Colorado Pot Sales Hit A Record $1.5 Billion In 2017, And Border Towns Saw A Green Rush From Neighbors

Photo Credit: Hyoung Chang

Colorado marijuana shops raked in a record $1.51 billion sales of medical and recreational cannabis, edibles and concentrate products during 2017, according to Colorado Department of Revenue data released Friday.

Adult-use sales topped $1.09 billion during the year, with the remaining $416.52 million coming from medical marijuana. Colorado collected upward of $247 million in taxes and fees revenue from marijuana sales, according to state finance data. The previous record was in 2016, when marijuana shops did $1.3 billion in sales. Sales were $996 million in 2015.

While the bulk of Colorado’s recreational marijuana sales occurred in the state’s population hubs of Denver and Arapahoe counties, rural Las Animas County, population 14,083, led the state with more than $3,100 of recreational cannabis sold, on average, for every adult and child.

Las Animas County, which is on the Colorado-New Mexico border and bisected by Interstate 25, isn’t the only border county experiencing a green rush. An analysis of sales data by The Denver Post and Brian Keegan, a computational social scientist at the University of Colorado, shows that three of the five counties with the highest per-capita sales of recreational marijuana are situated along Colorado’s southern border.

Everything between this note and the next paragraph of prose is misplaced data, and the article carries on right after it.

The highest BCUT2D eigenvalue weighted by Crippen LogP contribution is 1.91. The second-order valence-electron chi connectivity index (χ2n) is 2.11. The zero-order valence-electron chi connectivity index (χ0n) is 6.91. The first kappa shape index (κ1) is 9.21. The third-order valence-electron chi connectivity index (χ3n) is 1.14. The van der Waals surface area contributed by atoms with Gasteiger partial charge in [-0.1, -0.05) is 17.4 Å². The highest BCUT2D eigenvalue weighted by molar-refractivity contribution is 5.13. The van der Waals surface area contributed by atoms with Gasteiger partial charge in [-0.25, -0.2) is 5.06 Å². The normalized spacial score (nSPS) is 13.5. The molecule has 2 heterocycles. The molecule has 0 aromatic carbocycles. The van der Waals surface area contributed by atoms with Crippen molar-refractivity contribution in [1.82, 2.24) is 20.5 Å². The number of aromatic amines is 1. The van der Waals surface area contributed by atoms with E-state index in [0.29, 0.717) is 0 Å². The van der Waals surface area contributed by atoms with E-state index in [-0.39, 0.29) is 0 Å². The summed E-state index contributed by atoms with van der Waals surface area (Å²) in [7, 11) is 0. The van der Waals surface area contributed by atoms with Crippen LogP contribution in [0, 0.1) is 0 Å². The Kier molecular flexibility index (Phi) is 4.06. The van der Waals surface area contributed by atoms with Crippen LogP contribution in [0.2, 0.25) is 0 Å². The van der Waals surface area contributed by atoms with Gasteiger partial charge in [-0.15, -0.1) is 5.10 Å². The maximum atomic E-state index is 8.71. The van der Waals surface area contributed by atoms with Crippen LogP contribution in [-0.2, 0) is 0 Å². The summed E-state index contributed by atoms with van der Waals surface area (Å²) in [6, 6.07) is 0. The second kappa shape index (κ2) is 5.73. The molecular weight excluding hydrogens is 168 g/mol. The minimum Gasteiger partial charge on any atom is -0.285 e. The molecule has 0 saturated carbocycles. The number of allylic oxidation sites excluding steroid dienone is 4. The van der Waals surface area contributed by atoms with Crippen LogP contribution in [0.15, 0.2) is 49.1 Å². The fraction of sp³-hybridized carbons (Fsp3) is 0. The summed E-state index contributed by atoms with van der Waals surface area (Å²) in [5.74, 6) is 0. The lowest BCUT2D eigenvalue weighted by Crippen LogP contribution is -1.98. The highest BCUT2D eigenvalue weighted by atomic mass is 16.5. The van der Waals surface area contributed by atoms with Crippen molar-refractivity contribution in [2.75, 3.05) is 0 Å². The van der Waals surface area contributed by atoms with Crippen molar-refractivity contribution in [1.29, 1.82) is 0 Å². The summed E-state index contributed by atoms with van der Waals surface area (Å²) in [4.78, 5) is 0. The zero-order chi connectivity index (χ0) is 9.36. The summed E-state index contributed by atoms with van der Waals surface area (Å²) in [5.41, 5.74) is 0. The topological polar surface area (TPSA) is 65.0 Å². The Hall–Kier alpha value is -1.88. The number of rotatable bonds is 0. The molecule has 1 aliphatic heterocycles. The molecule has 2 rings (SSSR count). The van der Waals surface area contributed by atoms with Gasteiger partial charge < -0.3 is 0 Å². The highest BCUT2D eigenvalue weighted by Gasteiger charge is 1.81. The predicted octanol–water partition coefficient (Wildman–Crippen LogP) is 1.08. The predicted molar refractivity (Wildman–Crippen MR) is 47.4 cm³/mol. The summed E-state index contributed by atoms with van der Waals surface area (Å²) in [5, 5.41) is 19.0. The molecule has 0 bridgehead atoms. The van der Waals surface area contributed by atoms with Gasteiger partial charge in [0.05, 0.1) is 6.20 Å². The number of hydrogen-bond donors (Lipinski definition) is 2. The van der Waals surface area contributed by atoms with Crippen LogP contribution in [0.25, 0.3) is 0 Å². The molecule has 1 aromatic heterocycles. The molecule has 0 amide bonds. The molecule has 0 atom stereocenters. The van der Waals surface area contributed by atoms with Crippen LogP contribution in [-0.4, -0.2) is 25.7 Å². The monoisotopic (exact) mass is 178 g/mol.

“I think the one thing that jumps out is Las Animas has this huge disparity,” Keegan said. “And the fact that it’s on the New Mexico border would seem to suggest people are coming up and buying things there — whether or not it crosses state lines.”

Las Animas led the state in per-capita sales at $3,118, followed by neighboring Costilla County at $1,036. Montezuma County, encompassing the Four Corners region, was fifth at $735, according to calculations utilizing Colorado Department of Revenue sales data and Colorado State Demography Office population estimates.